Markets were mixed in Asia on Thursday. Japan’s Nikkei index slid 1.59 percent to 13,605.56 after heavy selling pressure at the end of the trading day, and the yen strengthened to 96.346 against the dollar. In Hong Kong, the Hang Seng closed the day up 0.31 percent at 21,655.90. In Australia, the S&P/ASX 200 closed the day up 1.07 percent at 5,064.80.
European markets advanced in midday trading. Germany’s DAX was up 0.76 percent, London’s FTSE 100 was up 0.27 percent, and the STOXX 50 index was up 0.66 percent. The good mojo moved across the Atlantic, with U.S. stock futures advancing ahead of the opening bell in New York.
At 8:35 a.m.: DJIA: +0.36%, S&P 500: +0.34%, NASDAQ: +0.41%.
Here are three stories to keep an eye on.
1. U.S. Labor Market: Initial claims for unemployment insurance declined by 5,000 for the week ended August 3 to a seasonally adjusted 333,000, according to the U.S. Department of Labor. The four-week moving average decreased by 6,250 to 335,500, though last week’s average was revised up slightly.
Montana, Georgia, Pennsylvania, South Carolina, and New York all reported fewer layoffs in the manufacturing industry, which is consistent with relatively strong manufacturing reports from earlier in the month.
2. China’s Trade Balance: China’s trade surplus shrank more than expected in July. Exports climbed 5.1 percent on the year while imports climbed 10.9 percent, pushing the total surplus down from $27.13 billion in June to $17.82 billion in July.
Both exports and imports grew more than expected, suggesting some strength in both foreign demand for Chinese goods and increased domestic demand for foreign goods.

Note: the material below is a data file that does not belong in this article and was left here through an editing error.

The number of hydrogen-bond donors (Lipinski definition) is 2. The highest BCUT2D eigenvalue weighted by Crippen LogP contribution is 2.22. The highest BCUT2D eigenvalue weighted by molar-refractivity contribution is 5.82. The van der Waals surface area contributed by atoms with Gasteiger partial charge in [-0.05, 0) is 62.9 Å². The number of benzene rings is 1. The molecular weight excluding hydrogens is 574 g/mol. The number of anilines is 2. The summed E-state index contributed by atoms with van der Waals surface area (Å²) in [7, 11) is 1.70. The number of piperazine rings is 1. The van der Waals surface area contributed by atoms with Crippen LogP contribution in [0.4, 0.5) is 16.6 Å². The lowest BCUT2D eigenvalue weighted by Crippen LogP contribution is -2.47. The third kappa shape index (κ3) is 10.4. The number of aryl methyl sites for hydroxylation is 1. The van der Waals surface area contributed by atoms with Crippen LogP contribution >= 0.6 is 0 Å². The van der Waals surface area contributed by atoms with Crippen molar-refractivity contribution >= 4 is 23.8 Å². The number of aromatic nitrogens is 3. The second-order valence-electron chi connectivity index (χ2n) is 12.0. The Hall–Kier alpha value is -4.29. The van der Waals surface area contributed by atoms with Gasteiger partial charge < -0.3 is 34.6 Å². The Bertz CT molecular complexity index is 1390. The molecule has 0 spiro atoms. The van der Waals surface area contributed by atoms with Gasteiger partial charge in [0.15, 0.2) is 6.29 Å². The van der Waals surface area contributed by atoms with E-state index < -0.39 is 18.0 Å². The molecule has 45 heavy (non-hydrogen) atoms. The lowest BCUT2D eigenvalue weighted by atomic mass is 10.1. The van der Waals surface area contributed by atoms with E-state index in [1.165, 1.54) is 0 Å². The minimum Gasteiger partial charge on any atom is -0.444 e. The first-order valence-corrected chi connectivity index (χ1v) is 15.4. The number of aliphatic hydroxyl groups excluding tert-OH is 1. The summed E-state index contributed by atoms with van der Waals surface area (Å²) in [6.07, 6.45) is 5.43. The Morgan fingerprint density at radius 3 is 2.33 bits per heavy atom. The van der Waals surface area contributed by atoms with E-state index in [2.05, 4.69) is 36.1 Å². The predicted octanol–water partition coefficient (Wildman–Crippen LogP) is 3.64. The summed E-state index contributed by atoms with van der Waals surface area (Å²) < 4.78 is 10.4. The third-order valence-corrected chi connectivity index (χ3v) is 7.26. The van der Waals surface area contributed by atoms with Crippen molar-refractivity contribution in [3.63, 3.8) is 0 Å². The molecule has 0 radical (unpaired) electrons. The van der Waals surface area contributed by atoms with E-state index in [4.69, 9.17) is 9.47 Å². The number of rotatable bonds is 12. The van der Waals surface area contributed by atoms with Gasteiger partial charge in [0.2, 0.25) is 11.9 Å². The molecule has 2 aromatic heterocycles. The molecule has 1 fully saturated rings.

The data could go a long way toward easing concerns that China’s economic dynamo is slowing down more quickly than desired. The nation’s government has applied the brakes fairly liberally over the past few quarters in an effort to moderate growth, favoring quality economic expansion over rapid but unstable expansion.
3. Bank of Japan Announcement: “Japan’s economy is starting to recover moderately,” the nation’s central bank said Thursday in its most recent update on monetary policy. The report, like many before it, was part damage control and part statement of optimism.
Under Prime Minister Shinzo Abe and Bank of Japan Governor Haruhiko Kuroda, Japan has effectively slammed the monetary pedal to the metal but has only seen modest traction to date.
“Business fixed investment has stopped weakening and shown some signs of picking up as corporate profits have improved. … Private consumption has remained resilient, assisted by the improvement in consumer sentiment. Reflecting these developments in demand both at home and abroad, industrial production is increasing moderately. Meanwhile, financial conditions are accommodative. On the price front, the year-on-year rate of change in the consumer price index (CPI, all items less fresh food) has turned positive. Inflation expectations appear to be rising on the whole.”
Consistent with expectations, the Bank of Japan left its current monetary strategy unchanged. Its benchmark interest rate will remain at the zero bound — between zero and 0.1 percent — and it will continue to expand the monetary base at an annual rate of 50 to 60 trillion yen ($520 to $620 billion).